Do we still experience bias, or is the digital office a safe space?
It is International Women's Day. For 2022 the focus is breaking the bias. Bias erodes workplace culture, leading to disengagement, exclusion and lower productivity and trust. But with so many of our experiences happening in a physical work environment, we wondered, is it better in the digital office?
So we thought we would ask colleagues about their experiences in the workplace, keep reading to discover what we learned along the way, and what they would like to see happening next.
It wasn't that long ago; I was in a meeting where a silencing feature was referred to as the wife feature. Of course, it was a joke, but I didn't laugh. However, I did call it out, and I think that is the best we can do. Calling these things out at the moment is hugely helpful, and it's even easier to do so in the digital space. Though thankfully, I've not experienced this in a while.
- Lou, Team Lead, Product Marketing, UK
The digital office is a great equaliser for meetings; the traditional boardroom hierarchy isn't there, so it is easier to speak up. If you don't want to speak up, you can always drop it in the chat or send a private message.
The woman advantage
I used to work as an Executive Recruitment Consultant; I was good at my job. I brought in many sales, but it was often suggested that it is easier to sell to men as a woman, you know, I can flirt.
It dented my confidence for a long time. It made me doubt whether I was good at my job, despite evidence to the contrary. But then I found a mentor, and that was the game-changer. My advice for anyone doubting their ability is to find someone to cheer you on because you are better than you think you are.
- Ara, Recruitment, Malaysia
It's not always easy to find your cheerleaders in a digital space. The casual kitchen chats are harder to replicate; our advice is to use the available tools to reach out, find yourself a mentor, and remember to share praise.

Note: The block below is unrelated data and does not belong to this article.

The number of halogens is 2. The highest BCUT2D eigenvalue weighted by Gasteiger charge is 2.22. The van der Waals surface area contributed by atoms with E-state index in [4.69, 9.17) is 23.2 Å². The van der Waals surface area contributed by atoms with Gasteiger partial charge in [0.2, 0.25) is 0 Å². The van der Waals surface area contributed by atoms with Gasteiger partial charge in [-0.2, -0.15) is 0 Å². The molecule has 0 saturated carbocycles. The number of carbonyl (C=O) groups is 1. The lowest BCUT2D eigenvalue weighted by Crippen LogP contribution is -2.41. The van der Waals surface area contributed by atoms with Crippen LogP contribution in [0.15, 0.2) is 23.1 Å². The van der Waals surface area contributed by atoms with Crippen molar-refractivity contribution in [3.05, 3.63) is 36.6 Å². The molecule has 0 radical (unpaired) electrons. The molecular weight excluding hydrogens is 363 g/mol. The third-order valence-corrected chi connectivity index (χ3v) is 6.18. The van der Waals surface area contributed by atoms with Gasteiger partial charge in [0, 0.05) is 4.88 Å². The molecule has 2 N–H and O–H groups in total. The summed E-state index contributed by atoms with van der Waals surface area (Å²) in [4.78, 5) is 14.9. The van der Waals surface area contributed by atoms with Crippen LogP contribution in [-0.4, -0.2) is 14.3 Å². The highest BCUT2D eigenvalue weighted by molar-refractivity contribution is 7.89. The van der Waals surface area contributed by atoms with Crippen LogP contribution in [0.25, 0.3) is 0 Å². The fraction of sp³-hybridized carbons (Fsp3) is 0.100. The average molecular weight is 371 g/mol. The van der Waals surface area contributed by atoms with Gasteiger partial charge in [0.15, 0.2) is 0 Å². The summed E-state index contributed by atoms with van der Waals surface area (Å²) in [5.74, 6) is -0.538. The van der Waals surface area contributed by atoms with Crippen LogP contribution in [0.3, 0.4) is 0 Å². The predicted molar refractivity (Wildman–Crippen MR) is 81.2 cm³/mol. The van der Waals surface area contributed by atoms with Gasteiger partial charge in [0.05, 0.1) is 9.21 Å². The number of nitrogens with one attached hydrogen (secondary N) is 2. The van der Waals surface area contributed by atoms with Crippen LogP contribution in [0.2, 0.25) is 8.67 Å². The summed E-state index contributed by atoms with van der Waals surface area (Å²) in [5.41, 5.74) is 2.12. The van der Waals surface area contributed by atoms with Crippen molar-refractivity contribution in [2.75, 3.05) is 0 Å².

I have endless stories to share about how in my twenty-year professional career, men and women have tried to patronise me. You cannot understand how complex a software engineer's/CEO/head of... etc. The way I chose to reply to those is by simply ignoring them and asking more questions about what they meant: "try me, I might understand, you never know".
It's hard when social structures still put family as the ultimate objective and happiness for women. But we just need to keep showing up. We are capable, we can understand, and we can succeed in technical and creative spaces.
- Eleni, Team Lead, Product Marketing, UK
I've always worked in creative fields, and I love it. But to technical colleagues, my roles are often seen as unimportant or, worse, easy! You might say this isn't a gendered issue. Still, when you look around at the makeup of technical vs creative roles, there is a more significant proportion of women in the so-called soft skills creative positions. We need to reframe soft vs hard skills because being creative and compassionate, communicating and organised, is often the bedrock of success. So let's rally to rename soft skills to make things happen skills!
- Georgie, Team Lead, Content Marketing, UK
Twenty years ago, many comments were made about being a parent and a working woman. When I turned down an extension of a contract to return home to my children, it was met with confusion and having children was seen as wasting my talents. Thankfully a lot has changed since then, but it is still hard.